Of late, however, we’ve seen many cryptocurrency projects funded by Initial Coin Offerings (ICOs) — i.e. the creation of an altcoin, an initial tranche of which are sold by the founders for bitcoin, to fund future development. Unlike the “crapcoins,” these altcoins are not purposeless; if the project succeeds, the altcoin in question will grow in value, just like stock in a successful company. They are, in practice, equity. (Even voting equity, in a way, for proof-of-stake chains.)
This is an interesting crowdfunding alternative to traditional equity investment. But if you’re thinking, “hey, aren’t there a lot of laws and regulations surrounding equity sales?”, well, you’re sure not wrong. Just as the FAA claims jurisdiction over “every device that flies,” it seems very likely that the SEC will claim jurisdiction over these de facto equity sales, and frown on their permissionless, unregulated nature. Although this, of course, might just lead to jurisdiction-shopping, and new cryptocurrency projects fleeing the USA for some ICO-friendly nation…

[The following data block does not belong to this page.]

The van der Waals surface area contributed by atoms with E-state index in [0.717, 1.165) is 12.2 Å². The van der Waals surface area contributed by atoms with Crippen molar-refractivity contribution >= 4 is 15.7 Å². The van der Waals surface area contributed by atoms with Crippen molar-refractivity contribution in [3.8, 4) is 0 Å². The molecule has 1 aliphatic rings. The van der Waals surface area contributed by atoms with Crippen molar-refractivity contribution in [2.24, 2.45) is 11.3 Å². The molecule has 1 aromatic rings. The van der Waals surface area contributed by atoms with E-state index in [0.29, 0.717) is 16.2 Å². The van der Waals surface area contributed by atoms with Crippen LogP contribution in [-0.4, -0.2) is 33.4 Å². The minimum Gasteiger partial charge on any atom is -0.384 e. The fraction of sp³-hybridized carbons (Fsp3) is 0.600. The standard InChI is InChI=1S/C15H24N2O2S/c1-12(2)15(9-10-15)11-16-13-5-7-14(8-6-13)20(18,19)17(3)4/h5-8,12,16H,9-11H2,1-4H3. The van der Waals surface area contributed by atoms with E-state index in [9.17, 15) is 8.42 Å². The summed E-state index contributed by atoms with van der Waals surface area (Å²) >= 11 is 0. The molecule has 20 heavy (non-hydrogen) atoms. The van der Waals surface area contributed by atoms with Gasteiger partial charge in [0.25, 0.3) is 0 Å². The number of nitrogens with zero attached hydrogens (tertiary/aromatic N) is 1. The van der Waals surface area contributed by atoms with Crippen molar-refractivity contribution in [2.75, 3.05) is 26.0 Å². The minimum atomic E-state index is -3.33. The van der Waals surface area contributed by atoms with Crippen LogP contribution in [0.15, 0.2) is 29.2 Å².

This may be why Numerai, a fascinating new project that uses cryptocurrency to reward data scientists for successful stock-trading algorithms, has structured the distribution of its “numeraire” tokens so they do grow in value if and as Numerai as a whole succeeds, but they’re not a source of crowdfunding income.
Despite the retreat of R3, any number of financial companies are still building and/or moving toward “private blockchains.” What all the above items have in common is that they’re permissionless; anyone can participate in an Ethereum contract, become a Bitcoin miner, buy into an ICO, etc. But many organizations and consortiums want to maintain more control, and/or worry more about legal oversight.